This was my experiment with Langton Prestige, in the studio. A nice paper, I think, but I would need to adapt my painting approach to it, plus it is considerably more costly than good old Bockingford…
Paying the paper tax
No paper makes watercolour easy, obviously, so why keep hoping?…
Every so often, with the frustrations of it all, I do try my luck with alternative papers. I’ve tried out a couple lately, namely The W & N ‘Professional Watercolour Paper’ Not, 140lb, and ‘Langton Prestige’ Not, 140lb. I didn’t get on at all well with the former, but found the latter a bit better. In fact I used to use the latter years ago in block form when I worked a bit smaller. It’s horses for courses when it comes to materials. The W & N seems very heavily surface sized, which many people love. It means the paint sits up on the surface allowing longer working time, and is generally good for retaining transparency. Except of course it does allow much more time for fiddling, which can have the opposite effect! To me this is almost like painting on a wax resist, and to adapt I’d need to move the brush more slowly, for one thing.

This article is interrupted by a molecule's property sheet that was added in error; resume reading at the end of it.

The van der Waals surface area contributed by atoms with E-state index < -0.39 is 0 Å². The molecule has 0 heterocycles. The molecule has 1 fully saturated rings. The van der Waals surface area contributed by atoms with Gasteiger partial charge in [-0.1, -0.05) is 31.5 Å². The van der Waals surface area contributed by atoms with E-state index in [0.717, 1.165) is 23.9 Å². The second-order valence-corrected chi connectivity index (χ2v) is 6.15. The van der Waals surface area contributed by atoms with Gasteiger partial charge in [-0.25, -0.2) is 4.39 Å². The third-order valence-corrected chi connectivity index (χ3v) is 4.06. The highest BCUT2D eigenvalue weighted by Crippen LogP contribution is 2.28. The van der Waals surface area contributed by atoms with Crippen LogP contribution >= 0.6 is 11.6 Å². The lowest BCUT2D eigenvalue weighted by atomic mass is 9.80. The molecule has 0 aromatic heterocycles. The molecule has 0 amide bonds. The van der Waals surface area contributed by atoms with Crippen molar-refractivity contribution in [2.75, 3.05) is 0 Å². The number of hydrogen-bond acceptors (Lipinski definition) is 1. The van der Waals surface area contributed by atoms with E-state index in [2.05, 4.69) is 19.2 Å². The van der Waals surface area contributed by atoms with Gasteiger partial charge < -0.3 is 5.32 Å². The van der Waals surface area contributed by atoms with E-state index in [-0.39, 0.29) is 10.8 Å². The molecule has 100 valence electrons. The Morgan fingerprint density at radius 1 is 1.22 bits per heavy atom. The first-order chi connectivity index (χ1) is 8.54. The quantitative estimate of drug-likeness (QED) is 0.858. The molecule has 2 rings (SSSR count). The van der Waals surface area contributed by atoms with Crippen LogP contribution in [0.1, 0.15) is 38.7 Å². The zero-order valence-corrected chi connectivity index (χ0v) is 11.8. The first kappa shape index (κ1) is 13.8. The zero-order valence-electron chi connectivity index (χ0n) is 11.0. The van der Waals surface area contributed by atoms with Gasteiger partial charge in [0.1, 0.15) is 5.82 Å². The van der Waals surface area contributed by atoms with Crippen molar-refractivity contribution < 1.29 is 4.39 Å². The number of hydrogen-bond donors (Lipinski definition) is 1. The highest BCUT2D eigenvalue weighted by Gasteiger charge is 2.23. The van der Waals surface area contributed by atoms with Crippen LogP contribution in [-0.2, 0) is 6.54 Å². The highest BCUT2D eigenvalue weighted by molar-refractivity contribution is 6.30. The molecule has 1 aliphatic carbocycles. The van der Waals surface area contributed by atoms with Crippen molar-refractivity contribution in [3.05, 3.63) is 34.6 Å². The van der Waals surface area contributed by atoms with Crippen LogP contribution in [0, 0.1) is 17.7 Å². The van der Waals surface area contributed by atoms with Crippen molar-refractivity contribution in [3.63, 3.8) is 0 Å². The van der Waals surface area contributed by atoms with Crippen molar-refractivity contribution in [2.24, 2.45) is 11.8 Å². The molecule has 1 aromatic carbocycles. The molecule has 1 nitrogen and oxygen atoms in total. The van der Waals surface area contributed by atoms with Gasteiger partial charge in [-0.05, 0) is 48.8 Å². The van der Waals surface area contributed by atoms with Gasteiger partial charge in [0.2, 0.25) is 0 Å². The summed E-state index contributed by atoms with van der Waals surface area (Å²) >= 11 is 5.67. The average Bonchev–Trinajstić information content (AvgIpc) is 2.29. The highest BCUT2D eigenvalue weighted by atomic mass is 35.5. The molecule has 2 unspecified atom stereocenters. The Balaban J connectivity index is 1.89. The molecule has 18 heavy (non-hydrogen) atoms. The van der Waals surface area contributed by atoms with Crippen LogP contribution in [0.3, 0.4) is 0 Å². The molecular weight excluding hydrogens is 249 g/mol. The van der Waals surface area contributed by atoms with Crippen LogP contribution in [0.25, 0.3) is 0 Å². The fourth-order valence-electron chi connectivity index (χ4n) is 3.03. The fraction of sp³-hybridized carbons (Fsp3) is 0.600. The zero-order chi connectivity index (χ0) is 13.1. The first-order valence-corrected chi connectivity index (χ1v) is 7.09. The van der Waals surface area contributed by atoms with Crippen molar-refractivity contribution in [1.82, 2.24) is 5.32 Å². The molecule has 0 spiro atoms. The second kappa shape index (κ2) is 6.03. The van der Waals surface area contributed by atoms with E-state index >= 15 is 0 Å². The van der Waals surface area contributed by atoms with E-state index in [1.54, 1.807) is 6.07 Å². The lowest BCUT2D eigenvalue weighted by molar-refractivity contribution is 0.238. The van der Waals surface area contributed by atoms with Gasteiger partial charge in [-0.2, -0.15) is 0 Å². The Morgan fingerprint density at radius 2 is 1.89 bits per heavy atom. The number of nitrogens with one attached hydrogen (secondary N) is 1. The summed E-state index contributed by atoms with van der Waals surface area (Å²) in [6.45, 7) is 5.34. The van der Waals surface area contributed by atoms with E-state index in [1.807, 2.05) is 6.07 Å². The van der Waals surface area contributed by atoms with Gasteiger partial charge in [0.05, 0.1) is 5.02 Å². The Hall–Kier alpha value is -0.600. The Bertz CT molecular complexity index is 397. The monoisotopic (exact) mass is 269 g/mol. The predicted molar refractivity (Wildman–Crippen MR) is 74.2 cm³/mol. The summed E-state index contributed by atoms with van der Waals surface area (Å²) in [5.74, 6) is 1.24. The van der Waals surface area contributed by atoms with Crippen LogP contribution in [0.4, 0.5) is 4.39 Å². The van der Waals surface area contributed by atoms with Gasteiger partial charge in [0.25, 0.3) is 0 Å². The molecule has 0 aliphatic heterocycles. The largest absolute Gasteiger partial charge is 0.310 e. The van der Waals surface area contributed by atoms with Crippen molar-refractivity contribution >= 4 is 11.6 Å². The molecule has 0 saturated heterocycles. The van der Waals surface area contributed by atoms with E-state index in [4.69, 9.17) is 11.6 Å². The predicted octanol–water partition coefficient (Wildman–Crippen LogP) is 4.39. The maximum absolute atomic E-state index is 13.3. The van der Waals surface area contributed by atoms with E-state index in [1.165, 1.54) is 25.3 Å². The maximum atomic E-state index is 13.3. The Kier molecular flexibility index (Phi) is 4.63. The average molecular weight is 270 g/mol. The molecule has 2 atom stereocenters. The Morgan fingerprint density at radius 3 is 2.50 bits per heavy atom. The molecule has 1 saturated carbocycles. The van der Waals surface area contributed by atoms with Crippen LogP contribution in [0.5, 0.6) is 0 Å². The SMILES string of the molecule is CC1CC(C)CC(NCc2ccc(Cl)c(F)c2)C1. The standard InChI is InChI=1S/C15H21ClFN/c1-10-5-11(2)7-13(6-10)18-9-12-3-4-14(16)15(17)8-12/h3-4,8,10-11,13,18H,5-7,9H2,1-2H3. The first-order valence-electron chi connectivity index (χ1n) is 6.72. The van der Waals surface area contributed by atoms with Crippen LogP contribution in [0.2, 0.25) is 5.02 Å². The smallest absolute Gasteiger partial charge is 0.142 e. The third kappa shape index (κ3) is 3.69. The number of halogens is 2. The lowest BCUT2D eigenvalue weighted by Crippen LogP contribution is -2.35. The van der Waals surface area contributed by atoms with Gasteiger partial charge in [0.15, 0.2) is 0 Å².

And so, once again I return to Bockingford, which has been my staple for years. Many people say it seems to vary a bit, Bockingford, and this can be a cause of frustration. Perhaps it is very sensitive to conditions, such as humidity and temperature, etc. On a slightly different point, I had an interesting lengthy discussion with a man at a paper distributor and traced a particular, unbranded paper (a sheet a few years old) back to being, in all but name, Bockingford. Yet it was definitely slightly different. No happy ending to this story, really.
A different point again. As the felts at the paper mill age they are then replaced and this does affect the surface texture a bit, and very occasionally it is noticeable. I also find that such a change can affect other characteristics of a paper slightly.